The Mirror News

Communication breakdown

TOORA is emerging from a three-week long telephone and ETPOS blackout, during the peak of the busy summer tourist season.

For Toora newsagent Irene Spooner it was a financial disaster. Irene spoke to The Mirrorlast Friday (January 11), just as her EFTPOS machine came back to life. She was still without a phone, a problem she blamed on a slow response from Telstra.

“My phone has been out since Christmas day – that’s both business and home phone. It came on for about three hours a week later. Then the EFTPOS went as well. I’ve had no EFTPOS since virtually the start of the year. It’s been totally frustrating, especially with the EFTPOS,” she said.

“Customers have been coming to pay for their items and then…out comes the card. Sorry, we’ve got no EFTPOS and we don’t have an ATM in town. They leave it on the counter and walk away.

“No EFTPOS means that anyone who wants a V/Line ticket misses out if they’ve only got a card. They can’t get them off the driver with a card either. The same problem occurred with Citilink and phone recharges. It’s been totally frustrating for so many reasons.”

Among those people Irene was forced to turn away were two travelers who needed to catch the bus to make a flight from Tullamarine.

Irene said she had seen potential tourist dollars march right out the door. She estimated the loss in sales at about $1000.
“There’s been so many people in the area, they’re coming into the town and they can’t buy anything if they have a card,” she said.

She said many elderly customers had complained to her that if they needed to phone for medical help they didn’t “have the means to do it”.

“Those people who had called Telstra to notify them that their lines were down or find out how long it was going to take before they were up, were on hold for more than an hour,” she said.

Service technicians worked on the problem, with mixed results, Irene said. A number of businesses and residents had one line back, but not another. Repairs were completed and promises were made that normal services had been returned.

‘“But that only lasted about three hours. And when it went down again, even more phone lines went down,” she said.

Toora Hotel publican Amy Robson said it had been a time of high stress. She was forced to have the pub’s phone diverted through to her mobile. It meant she was constantly bombarded with calls, even taking them in the shower and at 1am in the morning.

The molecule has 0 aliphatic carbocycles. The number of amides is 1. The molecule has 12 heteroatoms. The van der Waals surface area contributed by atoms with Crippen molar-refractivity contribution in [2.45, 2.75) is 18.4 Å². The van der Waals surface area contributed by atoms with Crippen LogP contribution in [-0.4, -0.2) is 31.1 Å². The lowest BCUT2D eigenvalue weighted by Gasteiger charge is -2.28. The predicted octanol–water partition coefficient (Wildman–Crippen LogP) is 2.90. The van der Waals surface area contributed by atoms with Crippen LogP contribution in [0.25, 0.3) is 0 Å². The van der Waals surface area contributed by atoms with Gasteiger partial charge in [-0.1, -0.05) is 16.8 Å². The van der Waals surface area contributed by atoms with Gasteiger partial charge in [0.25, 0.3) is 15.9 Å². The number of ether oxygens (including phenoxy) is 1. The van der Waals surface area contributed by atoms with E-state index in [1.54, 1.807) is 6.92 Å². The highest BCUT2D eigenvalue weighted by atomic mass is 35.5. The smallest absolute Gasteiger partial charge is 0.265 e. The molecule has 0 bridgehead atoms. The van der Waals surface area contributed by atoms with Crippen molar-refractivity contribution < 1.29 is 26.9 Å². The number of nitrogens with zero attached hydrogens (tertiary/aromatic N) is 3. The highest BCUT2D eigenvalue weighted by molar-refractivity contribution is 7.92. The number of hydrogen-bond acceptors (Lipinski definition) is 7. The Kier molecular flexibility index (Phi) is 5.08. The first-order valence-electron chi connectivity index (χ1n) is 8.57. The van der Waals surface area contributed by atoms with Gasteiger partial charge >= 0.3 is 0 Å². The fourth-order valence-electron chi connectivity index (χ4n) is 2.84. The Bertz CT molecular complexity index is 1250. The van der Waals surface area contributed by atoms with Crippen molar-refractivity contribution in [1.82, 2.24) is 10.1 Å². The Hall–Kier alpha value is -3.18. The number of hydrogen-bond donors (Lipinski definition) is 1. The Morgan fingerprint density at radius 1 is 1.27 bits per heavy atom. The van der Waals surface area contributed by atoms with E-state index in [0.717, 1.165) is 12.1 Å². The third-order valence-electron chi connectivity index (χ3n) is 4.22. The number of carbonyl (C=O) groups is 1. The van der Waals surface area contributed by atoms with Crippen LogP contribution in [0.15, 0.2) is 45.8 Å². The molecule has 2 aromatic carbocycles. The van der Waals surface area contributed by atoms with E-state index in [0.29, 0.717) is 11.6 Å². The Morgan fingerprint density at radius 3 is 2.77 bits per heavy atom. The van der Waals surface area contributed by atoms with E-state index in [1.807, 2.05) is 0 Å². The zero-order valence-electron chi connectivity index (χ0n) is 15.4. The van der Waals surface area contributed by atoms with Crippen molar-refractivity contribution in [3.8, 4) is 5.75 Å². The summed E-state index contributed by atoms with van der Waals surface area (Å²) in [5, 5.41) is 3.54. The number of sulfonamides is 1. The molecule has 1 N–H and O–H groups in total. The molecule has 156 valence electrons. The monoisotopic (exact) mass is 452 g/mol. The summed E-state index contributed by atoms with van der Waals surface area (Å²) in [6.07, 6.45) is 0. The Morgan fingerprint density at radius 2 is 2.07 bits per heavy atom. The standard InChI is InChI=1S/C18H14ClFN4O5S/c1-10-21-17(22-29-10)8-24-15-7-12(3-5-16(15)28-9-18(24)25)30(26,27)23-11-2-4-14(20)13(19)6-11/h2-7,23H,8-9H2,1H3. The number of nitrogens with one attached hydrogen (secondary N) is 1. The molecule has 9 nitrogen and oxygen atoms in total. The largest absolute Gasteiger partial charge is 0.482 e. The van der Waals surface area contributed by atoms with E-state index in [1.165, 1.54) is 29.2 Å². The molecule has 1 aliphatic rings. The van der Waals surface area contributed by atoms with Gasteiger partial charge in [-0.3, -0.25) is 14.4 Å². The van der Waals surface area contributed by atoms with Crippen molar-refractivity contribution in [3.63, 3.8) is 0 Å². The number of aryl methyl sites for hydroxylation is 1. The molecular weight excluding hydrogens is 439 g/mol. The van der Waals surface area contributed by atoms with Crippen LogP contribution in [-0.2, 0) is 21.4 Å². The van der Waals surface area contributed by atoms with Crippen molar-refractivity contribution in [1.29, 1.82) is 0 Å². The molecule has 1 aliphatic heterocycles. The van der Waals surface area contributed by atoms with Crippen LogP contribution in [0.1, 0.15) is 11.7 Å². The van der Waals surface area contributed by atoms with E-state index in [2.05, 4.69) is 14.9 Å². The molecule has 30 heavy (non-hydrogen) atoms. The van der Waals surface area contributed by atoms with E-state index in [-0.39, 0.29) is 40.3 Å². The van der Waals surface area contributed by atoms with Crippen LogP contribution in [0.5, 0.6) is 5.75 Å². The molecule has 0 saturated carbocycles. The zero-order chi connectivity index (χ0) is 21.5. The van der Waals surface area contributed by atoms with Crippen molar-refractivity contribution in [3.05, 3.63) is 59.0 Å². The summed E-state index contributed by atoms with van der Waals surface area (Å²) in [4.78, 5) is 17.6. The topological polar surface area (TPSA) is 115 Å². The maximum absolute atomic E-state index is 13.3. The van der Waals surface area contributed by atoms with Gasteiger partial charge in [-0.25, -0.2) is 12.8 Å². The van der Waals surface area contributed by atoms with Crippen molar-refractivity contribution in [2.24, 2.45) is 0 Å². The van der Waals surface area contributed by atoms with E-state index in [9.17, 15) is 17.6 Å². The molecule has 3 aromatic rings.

“Essentially what’s it meant, is that I was the only one able to take the calls. The responsibility for bookings and enquiries and everything else, instead of being shared, was all down to me. It was an incredibly stressful experience, to be honest,” she said.

“I had to be surgically attached to my mobile phone 24/7.” Amy said it was fortunate that the business’s EFTPOS facilities are supplied through another carrier, a quirk of circumstance that came about after previous difficulties with Telstra.

It was a time of confusion too, she said, with customers who left messages on her mobile not knowing whether they were speaking to someone at the hotel or had dialed the wrong number. When she was on deck and taking lunch and dinner orders she was on her phone at the same time, taking bookings and enquiries.

“I had to explain to people what was going on, in case they thought I was rude and was just talking to a friend,” she said.
But in the end, her main complaint was Telstra’s response to the issue.

“Lack of communication and the fact it was an outage for so long – essentially crippling the business in the busiest time of year. I understand if there’s an outage they can’t do much. But you can’t tell me they needed to take three weeks,” she said.

Telstra did not respond to questions from The Mirrorbefore deadline.


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